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4th August 2021

Volunteers help keep patients engaged

Brighter Lives volunteers have signed on to support a new program helping to reduce delirium and promote recovery for patients at TUH. The volunteers have hand-crafted fiddle blankets and IV sleeves to help calm and engage patients for the Eat Walk Engage program.

Allied services have introduced the Eat Walk Engage program that improves care for older patients in acute hospital wards across Queensland and is currently in place on TUH’s Medical 2 and Surgical 2 wards. The program has been found to significantly reduce delirium and promote recovery and helps patients (over 65 years of age), family and staff to provide:  

  • Optimal nutrition and hydration (Eat)  
  • Early and regular mobility (Walk)  
  • Engagement in meaningful cognitive and social activities (Engage) 

Eat Walk Engage Facilitator, Lauren Matheson, said the handmade items assist patients who are experiencing delirium or have a cognitive impairment and promotes recovery.

“These aides are designed to allow people to keep their hands busy and alleviate agitation by giving them something to focus on, explore and “fiddle” with in a safe way.

“As part of the program, the Brighter Lives volunteers are also participating in a reading program once weekly on Surgical 2, sharing stories and keeping our patients up-to-date with current events,” she said.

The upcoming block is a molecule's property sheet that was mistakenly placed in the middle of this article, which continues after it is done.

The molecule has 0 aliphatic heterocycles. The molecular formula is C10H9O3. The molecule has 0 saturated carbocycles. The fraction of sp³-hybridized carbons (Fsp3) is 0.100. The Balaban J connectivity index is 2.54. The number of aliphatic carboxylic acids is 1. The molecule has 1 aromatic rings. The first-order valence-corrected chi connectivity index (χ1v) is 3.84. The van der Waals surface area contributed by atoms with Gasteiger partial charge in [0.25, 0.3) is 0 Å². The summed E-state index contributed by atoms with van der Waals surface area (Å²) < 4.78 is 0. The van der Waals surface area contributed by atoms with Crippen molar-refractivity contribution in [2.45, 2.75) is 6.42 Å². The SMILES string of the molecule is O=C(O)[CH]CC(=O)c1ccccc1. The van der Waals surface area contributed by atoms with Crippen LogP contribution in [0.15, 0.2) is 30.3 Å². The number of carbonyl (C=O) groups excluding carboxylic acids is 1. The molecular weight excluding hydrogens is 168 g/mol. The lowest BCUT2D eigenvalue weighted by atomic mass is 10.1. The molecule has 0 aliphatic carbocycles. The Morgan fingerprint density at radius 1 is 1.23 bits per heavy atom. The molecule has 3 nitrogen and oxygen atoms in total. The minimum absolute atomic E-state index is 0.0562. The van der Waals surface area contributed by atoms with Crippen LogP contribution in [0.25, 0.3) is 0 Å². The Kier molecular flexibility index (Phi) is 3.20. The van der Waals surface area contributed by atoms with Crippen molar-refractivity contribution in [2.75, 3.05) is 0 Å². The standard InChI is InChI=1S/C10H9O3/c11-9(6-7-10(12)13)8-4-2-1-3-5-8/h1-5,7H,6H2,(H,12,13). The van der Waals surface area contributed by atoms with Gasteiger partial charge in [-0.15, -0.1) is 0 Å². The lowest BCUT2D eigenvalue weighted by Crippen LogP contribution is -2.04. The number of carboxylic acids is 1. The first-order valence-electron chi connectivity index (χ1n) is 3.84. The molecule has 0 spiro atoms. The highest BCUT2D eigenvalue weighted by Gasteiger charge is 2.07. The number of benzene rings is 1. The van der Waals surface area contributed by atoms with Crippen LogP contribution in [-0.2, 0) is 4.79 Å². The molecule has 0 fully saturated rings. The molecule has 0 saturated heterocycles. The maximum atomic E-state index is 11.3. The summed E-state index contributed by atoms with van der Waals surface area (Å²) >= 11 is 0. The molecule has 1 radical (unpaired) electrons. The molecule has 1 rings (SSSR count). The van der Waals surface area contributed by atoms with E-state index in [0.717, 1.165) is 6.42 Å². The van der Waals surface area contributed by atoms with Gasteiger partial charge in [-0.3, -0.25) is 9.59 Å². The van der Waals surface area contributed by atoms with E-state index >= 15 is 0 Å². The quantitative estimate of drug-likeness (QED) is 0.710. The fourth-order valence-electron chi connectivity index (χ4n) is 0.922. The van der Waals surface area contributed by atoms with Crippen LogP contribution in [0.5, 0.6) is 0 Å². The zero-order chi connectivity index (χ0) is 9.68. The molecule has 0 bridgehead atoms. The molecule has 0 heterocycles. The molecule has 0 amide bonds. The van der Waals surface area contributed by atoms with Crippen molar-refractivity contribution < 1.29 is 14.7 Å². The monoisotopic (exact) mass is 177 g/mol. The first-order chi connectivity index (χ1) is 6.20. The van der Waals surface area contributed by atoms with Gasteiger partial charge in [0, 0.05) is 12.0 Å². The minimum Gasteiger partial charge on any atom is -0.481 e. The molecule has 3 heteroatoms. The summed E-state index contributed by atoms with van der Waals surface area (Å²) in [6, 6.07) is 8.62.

Brighter Lives CEO, Tanya Busoli, looks forward to a future of collaboration and support. 

“We have amazing volunteers with a wide range of skills and experience.  We love it when our volunteers can use their skills to help support and offer solutions to the hospital staff.

“It’s a great collaboration and we look forward to working with staff in this way more in the future,” she said.

The Eat Walk Engage Facilitators are looking forward to working together to continue supporting the patients.

“Thank you to Brighter Lives for all their support and generosity. We are very excited about this collaboration and looking forward to working on future projects together with the foundation,” said Lauren.

Did you know…

Muscle strength decreases 2-5% per day of bed rest. For our older patients, one day can mean the difference between independence and dependence

If you are working with a patient or have a loved one in the hospital who you think may benefit, please speak to an EWE Facilitator to find out where these are located on the ward.

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